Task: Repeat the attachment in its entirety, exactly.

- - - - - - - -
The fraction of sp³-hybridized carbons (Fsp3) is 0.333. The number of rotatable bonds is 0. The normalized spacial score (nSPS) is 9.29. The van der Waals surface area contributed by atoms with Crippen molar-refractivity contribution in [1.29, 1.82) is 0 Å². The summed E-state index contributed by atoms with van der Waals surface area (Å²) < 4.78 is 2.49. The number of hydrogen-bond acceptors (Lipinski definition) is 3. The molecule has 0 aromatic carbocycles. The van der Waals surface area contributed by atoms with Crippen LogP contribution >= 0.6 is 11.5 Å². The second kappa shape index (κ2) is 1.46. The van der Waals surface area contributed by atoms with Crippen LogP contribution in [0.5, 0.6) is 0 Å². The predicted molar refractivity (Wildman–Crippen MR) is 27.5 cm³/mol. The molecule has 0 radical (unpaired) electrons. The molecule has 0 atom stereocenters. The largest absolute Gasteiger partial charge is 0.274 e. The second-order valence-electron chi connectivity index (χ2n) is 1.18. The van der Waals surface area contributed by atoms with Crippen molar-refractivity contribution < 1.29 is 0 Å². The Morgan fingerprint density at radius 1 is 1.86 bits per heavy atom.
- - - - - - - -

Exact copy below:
The fraction of sp³-hybridized carbons (Fsp3) is 0.333. The number of rotatable bonds is 0. The normalized spacial score (nSPS) is 9.29. The van der Waals surface area contributed by atoms with Crippen molar-refractivity contribution in [1.29, 1.82) is 0 Å². The summed E-state index contributed by atoms with van der Waals surface area (Å²) < 4.78 is 2.49. The number of hydrogen-bond acceptors (Lipinski definition) is 3. The molecule has 0 aromatic carbocycles. The van der Waals surface area contributed by atoms with Crippen LogP contribution >= 0.6 is 11.5 Å². The second kappa shape index (κ2) is 1.46. The van der Waals surface area contributed by atoms with Crippen LogP contribution in [0.5, 0.6) is 0 Å². The predicted molar refractivity (Wildman–Crippen MR) is 27.5 cm³/mol. The molecule has 0 radical (unpaired) electrons. The molecule has 0 atom stereocenters. The largest absolute Gasteiger partial charge is 0.274 e. The second-order valence-electron chi connectivity index (χ2n) is 1.18. The van der Waals surface area contributed by atoms with Crippen molar-refractivity contribution < 1.29 is 0 Å². The Morgan fingerprint density at radius 1 is 1.86 bits per heavy atom.